A physical or mental impairment that substantially limits one or more major life activities.


disability management :

A method of controlling disability-leave costs that emphasizes a partnership among physician, employee, manager, and human resources representative.


discrimination :

The giving of an unfair advantage (or disadvantage) to the members of a particular group in comparison with the members of other groups.


disease management :

A combination of strategies developed to reduce the cost of chronic conditions that require significant changes in behavior.


distributed practice :

Practice sessions with rest intervals between the sessions.


distributive bargaining :

In negotiations, the bargaining posture that assumes that the goals of the parties are irreconcilable; also known as win–lose bargaining.


distributive justice :

Justice that focuses on the fairness of the outcomes of decisions, for example, in the allocation of bonuses or merit pay, or in making reasonable accommodations for employees with disabilities.


diversity-based recruitment & preferential hiring :

An organization's recruitment policy that systematically favors women and minorities in hiring and promotion decisions; also known as a soft-quota system.

doctrine of constructive receipt :

The principle that holds that an individual must pay taxes on benefits that have monetary value when the individual receives them.

downsizing :

The planned elimination of positions or jobs in an organization.


due process :

In legal proceedings, a judicial requirement that treatment of an individual may not be unfair, arbitrary, or unreasonable.


dynamic characteristics of jobs :

Characteristics of jobs that change over time, like those of public accountants or lifeguards.


economic strikes :

Actions by a union of withdrawing its labor in support of bargaining demands, including those for recognition or organization.


efficiency wage hypothesis :

The assumption that payment of wage premiums by employers to attract the best talent available will enhance productivity and thus offset any increase in labor costs.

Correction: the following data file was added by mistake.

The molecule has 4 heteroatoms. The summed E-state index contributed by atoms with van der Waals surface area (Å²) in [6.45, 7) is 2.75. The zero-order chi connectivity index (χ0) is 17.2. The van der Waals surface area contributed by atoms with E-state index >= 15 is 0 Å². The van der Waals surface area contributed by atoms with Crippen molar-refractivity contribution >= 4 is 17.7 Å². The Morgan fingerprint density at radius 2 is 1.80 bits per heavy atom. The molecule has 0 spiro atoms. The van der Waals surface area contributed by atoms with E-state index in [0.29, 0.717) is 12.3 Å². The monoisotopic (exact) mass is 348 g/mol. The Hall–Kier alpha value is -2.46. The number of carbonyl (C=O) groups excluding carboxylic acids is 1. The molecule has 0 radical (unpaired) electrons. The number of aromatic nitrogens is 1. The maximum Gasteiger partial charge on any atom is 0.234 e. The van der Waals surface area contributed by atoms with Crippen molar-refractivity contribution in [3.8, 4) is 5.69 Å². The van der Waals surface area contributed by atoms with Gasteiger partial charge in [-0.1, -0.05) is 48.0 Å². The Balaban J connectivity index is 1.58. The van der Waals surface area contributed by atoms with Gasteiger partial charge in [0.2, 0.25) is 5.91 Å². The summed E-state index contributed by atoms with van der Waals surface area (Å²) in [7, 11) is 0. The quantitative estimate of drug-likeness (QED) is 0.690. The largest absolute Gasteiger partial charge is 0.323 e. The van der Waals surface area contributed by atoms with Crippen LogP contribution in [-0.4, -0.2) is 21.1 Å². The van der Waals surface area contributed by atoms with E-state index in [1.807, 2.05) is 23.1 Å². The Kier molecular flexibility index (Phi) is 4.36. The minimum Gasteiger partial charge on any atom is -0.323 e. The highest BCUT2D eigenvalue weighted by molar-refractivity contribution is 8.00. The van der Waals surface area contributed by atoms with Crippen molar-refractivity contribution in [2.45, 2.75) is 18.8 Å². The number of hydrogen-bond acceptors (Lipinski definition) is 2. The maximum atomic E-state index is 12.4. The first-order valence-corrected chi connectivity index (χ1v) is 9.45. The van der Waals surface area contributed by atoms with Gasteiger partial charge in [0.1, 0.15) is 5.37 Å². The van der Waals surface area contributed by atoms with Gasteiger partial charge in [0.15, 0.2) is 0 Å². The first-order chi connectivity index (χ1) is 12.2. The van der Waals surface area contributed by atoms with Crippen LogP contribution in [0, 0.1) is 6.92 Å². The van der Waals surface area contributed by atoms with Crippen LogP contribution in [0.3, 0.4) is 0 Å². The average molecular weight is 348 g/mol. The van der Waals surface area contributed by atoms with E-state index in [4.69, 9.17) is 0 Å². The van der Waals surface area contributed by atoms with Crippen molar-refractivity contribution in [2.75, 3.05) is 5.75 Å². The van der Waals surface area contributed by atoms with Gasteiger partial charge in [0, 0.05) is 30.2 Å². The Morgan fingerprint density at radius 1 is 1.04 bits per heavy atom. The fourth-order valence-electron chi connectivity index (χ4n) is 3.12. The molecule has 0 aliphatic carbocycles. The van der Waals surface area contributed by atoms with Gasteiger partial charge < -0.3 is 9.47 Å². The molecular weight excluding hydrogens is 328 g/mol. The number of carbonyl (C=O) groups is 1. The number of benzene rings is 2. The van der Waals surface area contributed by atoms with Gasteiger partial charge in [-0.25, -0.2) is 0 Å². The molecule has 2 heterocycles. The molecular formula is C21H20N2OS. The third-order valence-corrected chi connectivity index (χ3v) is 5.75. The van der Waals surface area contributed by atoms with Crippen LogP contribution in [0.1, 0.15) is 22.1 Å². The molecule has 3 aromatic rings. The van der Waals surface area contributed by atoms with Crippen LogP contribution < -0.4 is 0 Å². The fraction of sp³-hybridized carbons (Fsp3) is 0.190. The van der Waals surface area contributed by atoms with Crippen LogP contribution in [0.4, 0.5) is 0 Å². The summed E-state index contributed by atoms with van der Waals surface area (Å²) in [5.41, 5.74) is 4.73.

efficient purchaser indexes :

Assume that a person is not completely new to a situation and has learned about some local brands and outlets and therefore pays prices that are lower than someone who is not familiar with the location.


employee assistance programs :

Programs that offer professional counseling, medical services, and rehabilitation opportunities to all troubled employees.


employee relations :

All the practices that implement the philosophy and policy of an organization with respect to employment.


employee stock ownership plans (ESOPs) :

Organization-wide incentive programs in which employees receive shares of company stock, thereby becoming owners or part owners of the company; shares are deposited into employees' accounts and dividends from the stock are added to the accounts.


employee voice :

A method of ensuring procedural justice within an organization by providing individuals and groups with an opportunity to be heard—a way to communicate their interests upward.


employment-at-will :

An employment situation in which an employee agrees to work for an employer but there is no specification of how long the parties expect the agreement to last.


engineering controls :

Modifications of the work environment that attempt to eliminate unsafe work conditions and neutralize unsafe worker behaviors.


entrepreneurs :

Enterprising, decisive managers who can thrive in high-risk environments and can respond rapidly to changing conditions.


equal employment opportunity (EEO) :

Nondiscriminatory employment practices that ensure evaluation of candidates for jobs in terms of job-related criteria only, and fair and equal treatment of employees on the job.


equal employment opportunity (EEO) for women :

The raising of awareness of issues among both men and women so that women can be given a fair chance to think about their interests and potential, to investigate other possibilities, to make intelligent choices, and then to be considered for openings or promotions on an equal basis with men.


equalization :

An approach to international compensation in which an employer deducts standard home-country amounts from an expatriate's salary for income taxes, housing, and goods and services, and then pays the balance, in home-country currency.


equity :

The fairness of a pay system, assessed in terms of the relative worth of jobs to the organization, competitive market rates outside the organization, and the pay received by others doing the same job.


equity norm :

A reward-allocation practice, common across cultures, in which rewards are distributed to group members on the basis of their contributions.


erroneous acceptance :

In the selection of personnel, the selection of someone who should have been rejected.